Thursday, May 13, 2021

Q Toon: Keeping Up with the MAGAshians


At the moment, one of the leading candidates to replace Governor Gavin Newsom in California's recall election is former Olympian, Wheaties cover athlete, and surreality TV personality is Caitlyn Jenner. In a crowded field, that may simply be a matter of name recognition, but California has a history of electing  celebrity candidates; viz., Ronald Reagan, Arnold Schwarzenegger, Sonny Bono, and Clint Eastwood.

You will note that all five celebrity candidates in that paragraph are Republicans. Non-GOP celebrities running for office elsewhere tend to get dismissed as lightweights in general elections (except in Minnesota).

In a series of interviews, Jenner's grasp of the issues has proven less than impressive: she didn't vote in the last election because she wasn't interested in any of the propositions on the ballot, and she is upset that homeless people have driven away the owner of the airplane hangar across from hers. So why is she running?
Although a lifelong Republican and a Trump supporter, the 71-year-old performer possesses a flimsy résumé; she’s not a natural candidate any more than she is a crooner. The smart money in California says she doesn’t have a chance to unseat Gov. Gavin Newsom, who enjoys the support of 56 percent of the California electorate. (Though the examples of Donald Trump, Al Franken, Arnold Schwarzenegger and Sonny Bono suggest you can’t be too sure.) 
She told Dana Bash that she would make up for her inexperience in government by surrounding herself with "really good people," which sounds an awful lot like a certain twice-impeached former president's promises in 2016. But the Politico article speculates that her run is "a reality show by other means," or perhaps intended to set up a congressional run.

Interviewers have had a hard time pinning Jenner ("I don't like labels") down on the issues — even on the one issue with which she is most identified. Accepting the Arthur Ashe Award at the 2015 ESPY's, she voiced her support for young trans athletes, telling the audience, "I also want to acknowledge all the young trans athletes who are out there — given the chance to play sports as who they really are."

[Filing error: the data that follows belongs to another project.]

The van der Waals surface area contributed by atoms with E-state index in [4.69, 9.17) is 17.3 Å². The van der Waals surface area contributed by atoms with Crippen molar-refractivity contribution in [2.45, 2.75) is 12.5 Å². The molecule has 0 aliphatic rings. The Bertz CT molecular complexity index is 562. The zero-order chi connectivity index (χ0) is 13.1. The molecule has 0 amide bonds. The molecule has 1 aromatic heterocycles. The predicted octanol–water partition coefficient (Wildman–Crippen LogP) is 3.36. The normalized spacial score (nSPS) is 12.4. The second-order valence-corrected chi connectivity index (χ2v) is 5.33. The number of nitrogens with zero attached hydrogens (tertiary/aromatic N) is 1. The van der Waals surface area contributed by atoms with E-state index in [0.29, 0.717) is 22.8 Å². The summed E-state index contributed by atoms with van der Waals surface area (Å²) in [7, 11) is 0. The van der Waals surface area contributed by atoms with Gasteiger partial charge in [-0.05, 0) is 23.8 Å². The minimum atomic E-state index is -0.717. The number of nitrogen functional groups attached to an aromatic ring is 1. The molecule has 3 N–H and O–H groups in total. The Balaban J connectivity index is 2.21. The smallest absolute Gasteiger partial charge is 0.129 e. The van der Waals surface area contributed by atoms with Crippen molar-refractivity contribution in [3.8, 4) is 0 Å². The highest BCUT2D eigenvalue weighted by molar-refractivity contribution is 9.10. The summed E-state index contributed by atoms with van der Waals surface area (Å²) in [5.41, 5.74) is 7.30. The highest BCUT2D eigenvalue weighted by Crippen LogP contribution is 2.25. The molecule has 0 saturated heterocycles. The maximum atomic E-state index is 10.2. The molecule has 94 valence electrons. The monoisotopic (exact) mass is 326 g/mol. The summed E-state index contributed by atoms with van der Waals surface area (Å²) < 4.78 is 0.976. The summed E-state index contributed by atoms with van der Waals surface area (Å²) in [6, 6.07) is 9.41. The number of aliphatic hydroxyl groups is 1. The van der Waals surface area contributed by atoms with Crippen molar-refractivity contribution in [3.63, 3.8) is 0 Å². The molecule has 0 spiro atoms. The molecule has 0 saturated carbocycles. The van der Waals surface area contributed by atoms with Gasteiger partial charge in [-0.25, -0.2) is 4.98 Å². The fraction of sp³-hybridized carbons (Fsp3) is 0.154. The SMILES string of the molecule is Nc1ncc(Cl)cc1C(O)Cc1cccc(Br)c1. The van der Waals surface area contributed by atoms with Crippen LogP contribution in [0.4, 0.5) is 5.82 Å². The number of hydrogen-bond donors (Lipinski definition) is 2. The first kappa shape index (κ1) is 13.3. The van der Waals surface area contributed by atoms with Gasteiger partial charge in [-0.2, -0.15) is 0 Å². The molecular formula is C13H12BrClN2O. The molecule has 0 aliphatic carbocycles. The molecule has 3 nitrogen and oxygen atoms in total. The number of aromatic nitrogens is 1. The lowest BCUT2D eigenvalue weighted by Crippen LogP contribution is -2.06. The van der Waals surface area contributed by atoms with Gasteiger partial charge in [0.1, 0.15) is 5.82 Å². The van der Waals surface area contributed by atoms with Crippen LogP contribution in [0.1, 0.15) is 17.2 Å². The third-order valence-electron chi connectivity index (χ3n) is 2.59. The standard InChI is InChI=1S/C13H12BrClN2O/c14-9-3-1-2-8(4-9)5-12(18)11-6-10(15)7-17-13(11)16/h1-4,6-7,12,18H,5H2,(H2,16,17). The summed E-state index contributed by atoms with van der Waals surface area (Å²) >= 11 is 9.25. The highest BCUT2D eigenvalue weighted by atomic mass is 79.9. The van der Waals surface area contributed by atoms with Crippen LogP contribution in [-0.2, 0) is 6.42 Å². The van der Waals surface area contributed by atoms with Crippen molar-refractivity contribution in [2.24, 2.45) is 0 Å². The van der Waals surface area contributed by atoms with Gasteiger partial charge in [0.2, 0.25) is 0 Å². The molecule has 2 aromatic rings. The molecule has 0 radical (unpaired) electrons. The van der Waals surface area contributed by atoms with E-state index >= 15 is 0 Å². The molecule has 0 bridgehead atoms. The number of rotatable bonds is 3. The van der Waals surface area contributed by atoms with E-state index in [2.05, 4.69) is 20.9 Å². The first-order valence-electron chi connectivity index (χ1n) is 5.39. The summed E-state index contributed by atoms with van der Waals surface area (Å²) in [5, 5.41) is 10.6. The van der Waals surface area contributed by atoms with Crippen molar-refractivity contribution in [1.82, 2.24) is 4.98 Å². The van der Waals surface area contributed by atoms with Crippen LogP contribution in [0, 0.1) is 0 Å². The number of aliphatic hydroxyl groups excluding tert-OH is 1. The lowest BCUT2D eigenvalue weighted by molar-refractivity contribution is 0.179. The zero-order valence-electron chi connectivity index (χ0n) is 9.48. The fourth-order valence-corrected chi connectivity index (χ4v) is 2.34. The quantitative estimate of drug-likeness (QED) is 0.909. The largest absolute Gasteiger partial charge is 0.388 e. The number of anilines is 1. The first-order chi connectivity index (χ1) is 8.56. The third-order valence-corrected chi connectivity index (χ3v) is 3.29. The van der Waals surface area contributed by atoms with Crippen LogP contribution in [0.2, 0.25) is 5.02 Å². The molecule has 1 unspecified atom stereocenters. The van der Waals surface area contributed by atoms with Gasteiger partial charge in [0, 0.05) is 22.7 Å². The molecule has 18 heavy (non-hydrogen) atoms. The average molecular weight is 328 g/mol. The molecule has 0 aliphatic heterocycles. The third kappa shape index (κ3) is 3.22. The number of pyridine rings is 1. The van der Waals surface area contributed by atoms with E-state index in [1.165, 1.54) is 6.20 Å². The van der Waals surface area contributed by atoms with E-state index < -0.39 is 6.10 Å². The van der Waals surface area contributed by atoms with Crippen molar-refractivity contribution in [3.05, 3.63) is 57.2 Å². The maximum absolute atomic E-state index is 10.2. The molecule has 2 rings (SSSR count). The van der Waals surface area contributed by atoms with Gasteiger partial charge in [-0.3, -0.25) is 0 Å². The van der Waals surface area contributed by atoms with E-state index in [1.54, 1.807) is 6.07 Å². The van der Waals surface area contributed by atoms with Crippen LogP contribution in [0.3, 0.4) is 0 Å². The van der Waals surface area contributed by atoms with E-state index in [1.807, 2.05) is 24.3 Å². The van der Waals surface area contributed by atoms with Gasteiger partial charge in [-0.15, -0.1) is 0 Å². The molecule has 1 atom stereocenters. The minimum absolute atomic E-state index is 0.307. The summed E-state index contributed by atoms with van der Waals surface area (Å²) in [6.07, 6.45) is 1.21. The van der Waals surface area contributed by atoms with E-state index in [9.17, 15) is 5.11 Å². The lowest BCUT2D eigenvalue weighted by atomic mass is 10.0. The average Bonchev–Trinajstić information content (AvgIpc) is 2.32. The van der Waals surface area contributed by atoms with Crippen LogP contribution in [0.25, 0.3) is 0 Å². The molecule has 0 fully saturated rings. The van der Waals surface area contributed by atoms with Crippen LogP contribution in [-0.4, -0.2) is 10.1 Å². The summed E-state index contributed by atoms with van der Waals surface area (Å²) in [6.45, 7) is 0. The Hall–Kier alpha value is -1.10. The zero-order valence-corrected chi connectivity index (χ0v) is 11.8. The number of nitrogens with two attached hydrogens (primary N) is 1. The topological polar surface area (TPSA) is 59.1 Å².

But now that Requblican legislatures around the country are passing bans on transgender athletic participation, Jenner has done a complete 180, telling TMZ, "This is a question of fairness. That's why I oppose biological boys who are trans competing in girls sports in school. It just isn't fair. And we have to protect girl sports in our schools."
When Sean Hannity attempted to bring up the subject during their airplane hangar interview, Jenner kept diverting the conversation away toward Joy Behar or Jenner's mother having misgendered her. As Hannity pressed her on the issue, Jenner complained, "To be honest with you, I don't know why they keep asking that. What do you think, Sean? I don't know. Why do they keep asking me that question?" and decided to come out strongly against wildfires instead.

Drawing Caitlyn Jenner is going to present a challenge to cartoonists insofar as, well, let's just say it's pretty obvious that she's had some work done over the years, and it has made drawing her in a way that avoids charges of being anti-trans damned near impossible.

I completely understand that Ms. Jenner wishes to appear the way she sees herself, and she may not see herself as a 71-year-old woman. There's nothing exclusively transgender about that, or even exclusively Californian. Plastic surgeons are able to sell the fantasy that nips, tucks and collagen injections will make someone look like Angelina Jolie circa 2003 because nobody sees themselves as Dame Judy Dench except Dame Judy Dench's stunt doubles.

Some other cartoonists are choosing not to dignify Ms. Jenner's campaign by expending ink and pixels on her. That's their choice and their right, and solves the problem of how far to take her caricature.

But LGBTQ+ news is my bailiwick. Until she sinks to asterisk levels in the polls, I may be stuck with her.

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